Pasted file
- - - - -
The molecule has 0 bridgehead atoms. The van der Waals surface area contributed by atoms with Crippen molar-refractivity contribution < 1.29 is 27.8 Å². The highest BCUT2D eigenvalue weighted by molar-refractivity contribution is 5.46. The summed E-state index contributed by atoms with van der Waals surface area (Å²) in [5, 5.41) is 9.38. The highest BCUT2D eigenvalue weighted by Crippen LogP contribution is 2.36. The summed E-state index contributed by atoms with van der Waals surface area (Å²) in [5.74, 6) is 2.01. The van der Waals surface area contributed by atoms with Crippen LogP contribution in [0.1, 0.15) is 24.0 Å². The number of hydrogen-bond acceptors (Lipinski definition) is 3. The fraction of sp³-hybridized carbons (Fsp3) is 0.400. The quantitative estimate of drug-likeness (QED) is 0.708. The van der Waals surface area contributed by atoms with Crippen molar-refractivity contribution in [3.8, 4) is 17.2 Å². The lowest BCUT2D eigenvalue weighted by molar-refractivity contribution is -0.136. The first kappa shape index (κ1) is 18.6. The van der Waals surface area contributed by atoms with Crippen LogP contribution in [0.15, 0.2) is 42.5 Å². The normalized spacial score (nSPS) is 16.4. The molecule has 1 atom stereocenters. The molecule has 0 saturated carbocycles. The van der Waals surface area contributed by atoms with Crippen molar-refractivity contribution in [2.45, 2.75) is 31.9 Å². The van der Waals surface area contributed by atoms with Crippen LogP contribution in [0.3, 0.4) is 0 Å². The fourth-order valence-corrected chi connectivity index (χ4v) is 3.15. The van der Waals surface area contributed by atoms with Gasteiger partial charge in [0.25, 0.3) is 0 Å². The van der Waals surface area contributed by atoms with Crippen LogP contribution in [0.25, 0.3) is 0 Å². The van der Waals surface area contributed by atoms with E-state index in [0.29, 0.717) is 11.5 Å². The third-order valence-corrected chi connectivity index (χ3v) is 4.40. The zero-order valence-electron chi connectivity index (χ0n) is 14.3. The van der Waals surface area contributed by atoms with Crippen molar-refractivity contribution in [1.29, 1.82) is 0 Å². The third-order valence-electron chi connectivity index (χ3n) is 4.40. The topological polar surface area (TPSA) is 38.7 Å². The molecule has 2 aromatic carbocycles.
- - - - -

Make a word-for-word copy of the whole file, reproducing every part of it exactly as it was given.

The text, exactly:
The molecule has 0 bridgehead atoms. The van der Waals surface area contributed by atoms with Crippen molar-refractivity contribution < 1.29 is 27.8 Å². The highest BCUT2D eigenvalue weighted by molar-refractivity contribution is 5.46. The summed E-state index contributed by atoms with van der Waals surface area (Å²) in [5, 5.41) is 9.38. The highest BCUT2D eigenvalue weighted by Crippen LogP contribution is 2.36. The summed E-state index contributed by atoms with van der Waals surface area (Å²) in [5.74, 6) is 2.01. The van der Waals surface area contributed by atoms with Crippen LogP contribution in [0.1, 0.15) is 24.0 Å². The number of hydrogen-bond acceptors (Lipinski definition) is 3. The fraction of sp³-hybridized carbons (Fsp3) is 0.400. The quantitative estimate of drug-likeness (QED) is 0.708. The van der Waals surface area contributed by atoms with Crippen molar-refractivity contribution in [3.8, 4) is 17.2 Å². The lowest BCUT2D eigenvalue weighted by molar-refractivity contribution is -0.136. The first kappa shape index (κ1) is 18.6. The van der Waals surface area contributed by atoms with Crippen LogP contribution in [0.15, 0.2) is 42.5 Å². The normalized spacial score (nSPS) is 16.4. The molecule has 1 atom stereocenters. The molecule has 0 saturated carbocycles. The van der Waals surface area contributed by atoms with Crippen molar-refractivity contribution in [2.45, 2.75) is 31.9 Å². The van der Waals surface area contributed by atoms with Crippen LogP contribution in [0.3, 0.4) is 0 Å². The fourth-order valence-corrected chi connectivity index (χ4v) is 3.15. The van der Waals surface area contributed by atoms with Gasteiger partial charge in [0.25, 0.3) is 0 Å². The van der Waals surface area contributed by atoms with Crippen LogP contribution in [0.25, 0.3) is 0 Å². The van der Waals surface area contributed by atoms with E-state index in [0.29, 0.717) is 11.5 Å². The third-order valence-corrected chi connectivity index (χ3v) is 4.40. The zero-order valence-electron chi connectivity index (χ0n) is 14.3. The van der Waals surface area contributed by atoms with Crippen molar-refractivity contribution in [1.29, 1.82) is 0 Å². The third-order valence-electron chi connectivity index (χ3n) is 4.40. The topological polar surface area (TPSA) is 38.7 Å². The molecule has 2 aromatic carbocycles.